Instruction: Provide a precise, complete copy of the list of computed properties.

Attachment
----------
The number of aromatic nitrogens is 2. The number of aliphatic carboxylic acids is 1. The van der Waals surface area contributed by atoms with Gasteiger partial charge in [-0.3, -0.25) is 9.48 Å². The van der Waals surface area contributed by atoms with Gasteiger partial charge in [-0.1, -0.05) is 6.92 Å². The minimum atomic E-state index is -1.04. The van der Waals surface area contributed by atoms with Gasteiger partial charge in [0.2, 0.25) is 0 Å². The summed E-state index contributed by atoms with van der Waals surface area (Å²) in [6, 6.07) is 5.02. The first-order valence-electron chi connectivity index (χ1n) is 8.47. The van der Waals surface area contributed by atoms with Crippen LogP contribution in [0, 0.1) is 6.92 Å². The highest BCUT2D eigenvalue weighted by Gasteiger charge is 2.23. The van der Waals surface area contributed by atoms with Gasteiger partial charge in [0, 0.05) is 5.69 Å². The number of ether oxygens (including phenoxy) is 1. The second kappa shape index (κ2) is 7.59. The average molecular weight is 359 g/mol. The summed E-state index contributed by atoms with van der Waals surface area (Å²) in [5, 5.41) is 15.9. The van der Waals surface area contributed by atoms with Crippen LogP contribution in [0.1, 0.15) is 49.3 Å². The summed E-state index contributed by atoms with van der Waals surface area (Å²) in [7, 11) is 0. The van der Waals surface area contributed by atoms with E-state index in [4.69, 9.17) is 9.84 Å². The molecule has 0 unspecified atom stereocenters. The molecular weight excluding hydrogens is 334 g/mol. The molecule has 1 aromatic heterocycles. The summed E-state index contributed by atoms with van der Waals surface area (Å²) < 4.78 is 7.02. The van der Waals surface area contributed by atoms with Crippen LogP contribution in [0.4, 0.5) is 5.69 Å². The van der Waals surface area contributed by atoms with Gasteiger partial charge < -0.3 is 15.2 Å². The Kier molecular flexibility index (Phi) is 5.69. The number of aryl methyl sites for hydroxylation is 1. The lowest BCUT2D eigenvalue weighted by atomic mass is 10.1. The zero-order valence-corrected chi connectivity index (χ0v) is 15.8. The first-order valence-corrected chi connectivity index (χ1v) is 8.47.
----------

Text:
The number of aromatic nitrogens is 2. The number of aliphatic carboxylic acids is 1. The van der Waals surface area contributed by atoms with Gasteiger partial charge in [-0.3, -0.25) is 9.48 Å². The van der Waals surface area contributed by atoms with Gasteiger partial charge in [-0.1, -0.05) is 6.92 Å². The minimum atomic E-state index is -1.04. The van der Waals surface area contributed by atoms with Gasteiger partial charge in [0.2, 0.25) is 0 Å². The summed E-state index contributed by atoms with van der Waals surface area (Å²) in [6, 6.07) is 5.02. The first-order valence-electron chi connectivity index (χ1n) is 8.47. The van der Waals surface area contributed by atoms with Crippen LogP contribution in [0, 0.1) is 6.92 Å². The highest BCUT2D eigenvalue weighted by Gasteiger charge is 2.23. The van der Waals surface area contributed by atoms with Gasteiger partial charge in [0, 0.05) is 5.69 Å². The number of ether oxygens (including phenoxy) is 1. The second kappa shape index (κ2) is 7.59. The average molecular weight is 359 g/mol. The summed E-state index contributed by atoms with van der Waals surface area (Å²) in [5, 5.41) is 15.9. The van der Waals surface area contributed by atoms with Crippen LogP contribution in [0.1, 0.15) is 49.3 Å². The summed E-state index contributed by atoms with van der Waals surface area (Å²) in [7, 11) is 0. The van der Waals surface area contributed by atoms with E-state index in [4.69, 9.17) is 9.84 Å². The molecule has 0 unspecified atom stereocenters. The molecular weight excluding hydrogens is 334 g/mol. The molecule has 1 aromatic heterocycles. The summed E-state index contributed by atoms with van der Waals surface area (Å²) < 4.78 is 7.02. The van der Waals surface area contributed by atoms with Crippen LogP contribution in [0.4, 0.5) is 5.69 Å². The van der Waals surface area contributed by atoms with Gasteiger partial charge < -0.3 is 15.2 Å². The Kier molecular flexibility index (Phi) is 5.69. The number of aryl methyl sites for hydroxylation is 1. The lowest BCUT2D eigenvalue weighted by atomic mass is 10.1. The zero-order valence-corrected chi connectivity index (χ0v) is 15.8. The first-order valence-corrected chi connectivity index (χ1v) is 8.47.